HomeBussinessUniversity of Galway spent €870,000 on rebrand

University of Galway spent €870,000 on rebrand


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The figure is revealed in the 2023 annual report for the university, which shows that the third-level institution recorded a pre-tax surplus of €3.9m for the 12 months to the end of last September.

In her report, college bursar Sharon Bailey records that in September 2022, the university changed its trading name to the University of Galway.

“This was the result of a major university-wide project involving expert-led market analysis and extensive stakeholder engagement,” she said.

Ms Bailey added that the cost of rebranding in 2022/23 was €390,000 and this followed a combined spend of €480,000 over the prior two years. The rebrand is now complete.

On the university recording a pre-tax surplus of €3.9m, Ms Bailey states that, due to the pandemic and a cyber incident, it “made an active decision to invest prior unplanned surpluses” into services and supports in order to deliver upon the university’s strategy.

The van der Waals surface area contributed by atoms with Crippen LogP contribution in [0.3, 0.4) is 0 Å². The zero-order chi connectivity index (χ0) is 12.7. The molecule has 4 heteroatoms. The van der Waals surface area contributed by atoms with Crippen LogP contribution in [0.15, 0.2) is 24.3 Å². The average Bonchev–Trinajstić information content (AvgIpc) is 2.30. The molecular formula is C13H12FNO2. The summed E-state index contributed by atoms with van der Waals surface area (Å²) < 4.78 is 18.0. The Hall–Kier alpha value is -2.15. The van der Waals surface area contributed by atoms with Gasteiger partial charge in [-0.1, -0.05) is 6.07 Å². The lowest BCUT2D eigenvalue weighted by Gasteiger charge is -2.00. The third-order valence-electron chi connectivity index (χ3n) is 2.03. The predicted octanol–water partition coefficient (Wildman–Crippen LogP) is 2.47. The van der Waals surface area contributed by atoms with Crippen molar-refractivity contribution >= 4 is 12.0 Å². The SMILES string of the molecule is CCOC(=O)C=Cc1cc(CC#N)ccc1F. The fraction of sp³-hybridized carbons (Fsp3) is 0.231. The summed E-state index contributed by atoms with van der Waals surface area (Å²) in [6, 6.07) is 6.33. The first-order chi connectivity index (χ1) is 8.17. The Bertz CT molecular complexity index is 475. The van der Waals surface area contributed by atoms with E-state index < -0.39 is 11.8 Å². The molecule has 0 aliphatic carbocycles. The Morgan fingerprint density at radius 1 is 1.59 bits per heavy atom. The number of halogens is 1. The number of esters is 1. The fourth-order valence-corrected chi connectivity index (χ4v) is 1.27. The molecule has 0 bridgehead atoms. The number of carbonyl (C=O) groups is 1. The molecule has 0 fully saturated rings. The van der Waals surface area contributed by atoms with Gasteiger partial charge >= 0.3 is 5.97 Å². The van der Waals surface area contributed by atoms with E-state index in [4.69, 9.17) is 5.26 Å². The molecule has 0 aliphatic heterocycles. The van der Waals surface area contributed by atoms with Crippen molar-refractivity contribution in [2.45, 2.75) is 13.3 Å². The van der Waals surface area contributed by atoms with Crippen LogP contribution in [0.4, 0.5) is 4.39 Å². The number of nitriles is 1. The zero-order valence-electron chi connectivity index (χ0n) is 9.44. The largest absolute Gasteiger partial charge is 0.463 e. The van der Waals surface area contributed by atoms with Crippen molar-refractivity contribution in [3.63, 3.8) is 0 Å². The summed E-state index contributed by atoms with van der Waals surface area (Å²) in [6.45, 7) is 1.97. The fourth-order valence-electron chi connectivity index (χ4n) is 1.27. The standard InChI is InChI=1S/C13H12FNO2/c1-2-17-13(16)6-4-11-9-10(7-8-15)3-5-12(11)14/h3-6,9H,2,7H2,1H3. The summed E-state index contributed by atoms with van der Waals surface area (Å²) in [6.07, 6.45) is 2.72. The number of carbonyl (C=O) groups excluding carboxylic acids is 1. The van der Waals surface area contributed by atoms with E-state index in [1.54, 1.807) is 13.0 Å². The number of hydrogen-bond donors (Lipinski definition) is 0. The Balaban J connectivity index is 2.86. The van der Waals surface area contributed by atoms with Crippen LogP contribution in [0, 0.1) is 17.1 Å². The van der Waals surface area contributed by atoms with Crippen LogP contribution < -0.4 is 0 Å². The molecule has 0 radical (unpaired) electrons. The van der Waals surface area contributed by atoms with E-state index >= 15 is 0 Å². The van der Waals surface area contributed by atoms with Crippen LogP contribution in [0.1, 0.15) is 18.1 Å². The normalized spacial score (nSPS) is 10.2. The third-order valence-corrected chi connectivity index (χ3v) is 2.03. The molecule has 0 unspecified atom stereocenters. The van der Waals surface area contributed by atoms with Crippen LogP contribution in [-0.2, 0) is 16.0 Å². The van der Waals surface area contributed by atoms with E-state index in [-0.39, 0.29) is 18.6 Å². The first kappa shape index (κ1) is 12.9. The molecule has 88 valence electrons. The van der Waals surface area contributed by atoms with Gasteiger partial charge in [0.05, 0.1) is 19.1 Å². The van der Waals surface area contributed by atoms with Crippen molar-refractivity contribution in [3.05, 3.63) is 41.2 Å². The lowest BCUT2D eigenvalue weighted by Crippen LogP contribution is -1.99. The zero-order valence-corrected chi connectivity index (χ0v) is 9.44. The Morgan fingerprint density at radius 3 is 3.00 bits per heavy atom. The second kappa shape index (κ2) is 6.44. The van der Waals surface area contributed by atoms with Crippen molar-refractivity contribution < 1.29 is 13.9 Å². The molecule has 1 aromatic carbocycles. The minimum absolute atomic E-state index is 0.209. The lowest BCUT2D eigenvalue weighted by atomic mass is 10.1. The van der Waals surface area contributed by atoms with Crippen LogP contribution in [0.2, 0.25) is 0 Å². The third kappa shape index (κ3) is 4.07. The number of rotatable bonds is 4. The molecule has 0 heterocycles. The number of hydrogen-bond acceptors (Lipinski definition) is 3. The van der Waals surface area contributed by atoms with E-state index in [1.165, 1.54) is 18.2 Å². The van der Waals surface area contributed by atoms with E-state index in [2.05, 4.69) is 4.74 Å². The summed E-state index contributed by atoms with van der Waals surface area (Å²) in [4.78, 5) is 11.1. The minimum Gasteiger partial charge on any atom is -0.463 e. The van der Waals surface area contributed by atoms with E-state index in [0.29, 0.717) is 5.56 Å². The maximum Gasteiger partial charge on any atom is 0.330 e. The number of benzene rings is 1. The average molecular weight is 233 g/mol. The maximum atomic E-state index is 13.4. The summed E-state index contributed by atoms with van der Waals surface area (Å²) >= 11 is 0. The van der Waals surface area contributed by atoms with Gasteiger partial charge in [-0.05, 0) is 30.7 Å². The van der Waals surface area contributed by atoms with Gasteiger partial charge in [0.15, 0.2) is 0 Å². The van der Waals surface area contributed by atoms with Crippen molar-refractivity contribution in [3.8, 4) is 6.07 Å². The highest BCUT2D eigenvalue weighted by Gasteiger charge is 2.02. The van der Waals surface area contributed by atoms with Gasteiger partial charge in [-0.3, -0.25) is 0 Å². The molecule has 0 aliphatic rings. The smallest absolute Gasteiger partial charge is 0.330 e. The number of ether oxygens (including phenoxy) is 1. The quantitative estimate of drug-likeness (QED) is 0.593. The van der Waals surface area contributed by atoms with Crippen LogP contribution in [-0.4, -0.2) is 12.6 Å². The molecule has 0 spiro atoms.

The college’s consolidated income increased by €23.74m, or 6.5pc, to €386.06m, with academic fees accounting for €130.88m while state grants totalled €76.4m.

The university’s expenditure also increased by 6.5pc to €382.14m with staff costs accounting for €231.47m of the 2023 spend. The costs include non-cash costs of €15.88m.

Ms Bailey reports that the university spent €72m on fixed assets and assets in the course of construction.

The annual report also discloses that in April 2023, the university’s Information and Solution Services (ISS) department was alerted to suspicious email activity.

It became apparent “that a sophisticated phishing and social engineering campaign had been perpetrated, resulting in unauthorised access to a University of Galway fees office shared mailbox”.

The report states that this, in turn, resulted in fraudulent activity which resulted in a payment from a partner university being misdirected to a Bank of Ireland Tallaght branch which was falsely claimed by the fraudsters to be a University of Galway bank account.

In a separate incident, €29,000 was paid into a fraudulent bank account after a “supplier’s systems were hacked” and “while the supplier was aware of the hacking, they failed to advise any of their customers”.

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